Investigators are looking into a fire set at a Connecticut mosque as a possible arson attack, which would make it the latest in a string of attacks on houses of worship.
The blaze was reported at the Diyanet Mosque in New Haven on Sunday.
"In conducting the investigation, we've detected that there is intent in this fire. This was intentionally set," New Haven Fire Department chief John Alston said at a news conference Monday.
The local chapter of the Council on American-Islamic Relations (CAIR-CT) released a statement saying that the fire started on the building's first floor and spread up to the second level. The building is currently under construction, the statement said.
"Given recent attacks on houses of worship in this country and around the world, it is incumbent on law enforcement authorities to investigate the possibility of a bias motive for this arson," said Tark Aouadi, the executive director of CAIR-CT.
The incident comes in the wake of multiple attacks against houses of worship targeting people of multiple faiths. In March, attacks on two mosques in Christchurch, New Zealand, killed more than 50 people. In April, a gunman opened fire at a San Diego synagogue, killing one person and injuring others, and the suspect was subsequently tied to a possible arson attack the month before at a mosque in Escondido, California .
There has also been a string of fires set at historically black churches in Louisiana.
This most recent incident unfolded Sunday afternoon, with calls coming into the fire department shortly after 2:00 p.m.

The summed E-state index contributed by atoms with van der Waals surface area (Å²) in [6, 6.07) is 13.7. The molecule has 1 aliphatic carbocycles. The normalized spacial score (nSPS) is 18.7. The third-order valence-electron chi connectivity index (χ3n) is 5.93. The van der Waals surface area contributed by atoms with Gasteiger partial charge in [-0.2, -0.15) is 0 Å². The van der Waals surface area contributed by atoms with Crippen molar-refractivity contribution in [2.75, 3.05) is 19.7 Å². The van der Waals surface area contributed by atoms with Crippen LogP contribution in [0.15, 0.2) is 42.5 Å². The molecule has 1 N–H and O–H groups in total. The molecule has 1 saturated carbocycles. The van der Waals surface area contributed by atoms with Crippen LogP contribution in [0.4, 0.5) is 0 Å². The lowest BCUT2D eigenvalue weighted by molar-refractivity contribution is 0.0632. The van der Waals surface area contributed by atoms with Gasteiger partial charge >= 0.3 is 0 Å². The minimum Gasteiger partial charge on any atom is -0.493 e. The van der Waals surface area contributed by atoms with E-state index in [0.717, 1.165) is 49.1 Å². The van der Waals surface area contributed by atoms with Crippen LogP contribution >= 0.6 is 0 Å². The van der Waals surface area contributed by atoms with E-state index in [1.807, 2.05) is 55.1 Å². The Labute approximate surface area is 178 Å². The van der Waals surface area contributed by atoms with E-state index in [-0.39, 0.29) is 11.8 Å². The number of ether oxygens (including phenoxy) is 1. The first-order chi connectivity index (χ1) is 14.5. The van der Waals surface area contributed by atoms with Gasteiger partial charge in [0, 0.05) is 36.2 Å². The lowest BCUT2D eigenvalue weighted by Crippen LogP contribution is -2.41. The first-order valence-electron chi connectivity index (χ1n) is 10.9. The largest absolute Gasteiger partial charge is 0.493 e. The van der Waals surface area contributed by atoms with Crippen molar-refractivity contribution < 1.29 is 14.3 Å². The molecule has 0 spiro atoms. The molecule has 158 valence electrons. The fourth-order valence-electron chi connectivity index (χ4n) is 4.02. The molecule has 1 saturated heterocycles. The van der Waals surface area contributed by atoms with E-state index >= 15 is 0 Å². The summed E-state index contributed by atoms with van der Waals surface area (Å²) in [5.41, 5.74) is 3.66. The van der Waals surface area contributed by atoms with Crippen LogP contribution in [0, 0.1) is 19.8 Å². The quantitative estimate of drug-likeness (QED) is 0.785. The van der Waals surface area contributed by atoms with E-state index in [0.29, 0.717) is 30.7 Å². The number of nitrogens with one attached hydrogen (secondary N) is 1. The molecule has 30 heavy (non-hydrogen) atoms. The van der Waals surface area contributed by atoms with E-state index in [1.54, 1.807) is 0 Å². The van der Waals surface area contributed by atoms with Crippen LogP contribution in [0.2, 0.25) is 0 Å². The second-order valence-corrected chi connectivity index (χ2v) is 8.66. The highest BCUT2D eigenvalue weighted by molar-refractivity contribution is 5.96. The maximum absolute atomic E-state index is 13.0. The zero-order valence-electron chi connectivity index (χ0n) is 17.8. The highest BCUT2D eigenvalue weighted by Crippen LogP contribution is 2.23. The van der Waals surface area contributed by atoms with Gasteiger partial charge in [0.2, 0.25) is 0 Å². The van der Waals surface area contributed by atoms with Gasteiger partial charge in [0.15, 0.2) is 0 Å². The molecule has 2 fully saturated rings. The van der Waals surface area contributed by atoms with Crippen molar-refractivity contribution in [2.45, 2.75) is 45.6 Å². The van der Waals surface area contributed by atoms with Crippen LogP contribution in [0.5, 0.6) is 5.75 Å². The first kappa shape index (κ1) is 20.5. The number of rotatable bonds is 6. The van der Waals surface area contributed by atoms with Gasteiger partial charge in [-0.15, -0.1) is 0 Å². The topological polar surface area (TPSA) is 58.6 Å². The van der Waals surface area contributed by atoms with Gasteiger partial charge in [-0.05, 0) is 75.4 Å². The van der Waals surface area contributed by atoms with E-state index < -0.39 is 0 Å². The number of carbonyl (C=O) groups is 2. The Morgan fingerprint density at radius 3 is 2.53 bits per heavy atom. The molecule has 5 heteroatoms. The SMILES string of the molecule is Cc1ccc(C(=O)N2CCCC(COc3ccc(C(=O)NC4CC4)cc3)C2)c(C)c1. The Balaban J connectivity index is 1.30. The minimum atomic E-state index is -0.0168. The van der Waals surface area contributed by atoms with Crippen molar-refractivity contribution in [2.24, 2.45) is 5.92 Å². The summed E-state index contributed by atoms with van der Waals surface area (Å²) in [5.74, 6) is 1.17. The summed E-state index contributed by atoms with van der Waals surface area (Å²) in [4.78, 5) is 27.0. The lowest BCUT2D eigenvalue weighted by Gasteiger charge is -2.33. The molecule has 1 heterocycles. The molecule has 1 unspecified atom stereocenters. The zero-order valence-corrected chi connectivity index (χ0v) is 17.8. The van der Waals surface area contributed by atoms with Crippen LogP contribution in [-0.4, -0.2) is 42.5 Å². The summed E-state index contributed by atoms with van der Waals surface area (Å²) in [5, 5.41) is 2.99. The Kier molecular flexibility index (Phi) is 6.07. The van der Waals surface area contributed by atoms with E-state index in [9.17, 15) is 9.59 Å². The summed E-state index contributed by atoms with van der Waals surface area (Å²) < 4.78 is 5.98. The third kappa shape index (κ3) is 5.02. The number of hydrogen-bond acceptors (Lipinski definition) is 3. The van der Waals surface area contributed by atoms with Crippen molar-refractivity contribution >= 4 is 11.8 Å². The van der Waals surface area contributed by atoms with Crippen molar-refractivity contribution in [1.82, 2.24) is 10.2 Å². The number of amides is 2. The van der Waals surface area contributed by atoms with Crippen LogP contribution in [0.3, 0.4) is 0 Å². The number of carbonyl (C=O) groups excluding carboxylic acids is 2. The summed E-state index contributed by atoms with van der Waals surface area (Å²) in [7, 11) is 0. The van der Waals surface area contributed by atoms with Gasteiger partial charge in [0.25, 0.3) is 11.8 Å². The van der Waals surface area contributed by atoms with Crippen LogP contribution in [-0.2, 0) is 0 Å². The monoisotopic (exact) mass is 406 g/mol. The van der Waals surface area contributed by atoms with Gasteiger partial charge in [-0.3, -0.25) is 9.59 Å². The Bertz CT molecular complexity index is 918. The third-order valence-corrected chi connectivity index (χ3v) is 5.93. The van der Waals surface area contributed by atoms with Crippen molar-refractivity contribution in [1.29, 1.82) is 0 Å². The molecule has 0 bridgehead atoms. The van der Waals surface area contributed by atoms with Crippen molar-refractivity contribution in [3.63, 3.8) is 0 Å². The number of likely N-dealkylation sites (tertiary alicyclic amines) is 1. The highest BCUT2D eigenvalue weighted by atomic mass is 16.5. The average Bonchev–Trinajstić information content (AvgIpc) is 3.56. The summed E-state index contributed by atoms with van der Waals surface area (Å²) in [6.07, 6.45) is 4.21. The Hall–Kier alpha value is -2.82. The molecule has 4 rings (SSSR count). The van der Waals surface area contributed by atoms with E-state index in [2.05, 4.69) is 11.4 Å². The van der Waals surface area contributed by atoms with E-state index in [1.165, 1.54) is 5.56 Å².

Alston said that while it wasn't immediately clear if anyone was inside, first responders were able to confirm that everyone was out of the building.
He said that the building is currently uninhabitable and the investigation is underway. As is customary in cases involving arson at houses of worship, the FBI, the Bureau of Alcohol, Tobacco, Firearms and Explosives, as well as state and local officials, are involved in the investigation, Alston said.
Alston would not reveal what piece of evidence indicated that the fire was intentionally set, but he did reiterate that investigators believe that to be the case.
There is a reward for up to $2,500 for information leading to an arrest, conviction, or prevention of arson fire.
"I find an attack like this is especially hurtful and hateful when you attack an institution for what people believe, when you attack a religious house of worship," Gov. Ned Lamont said at Monday's news conference.
Lamont said that he has spoken with the mosque's Imam who said that other houses of worship have offered to help, especially as Muslims celebrate the holy month of Ramadan.
"What I heard here from the folks at this mosque is, they welcome the help but they want to worship right here at this place, and we're going to do everything we can to make that possible," he said.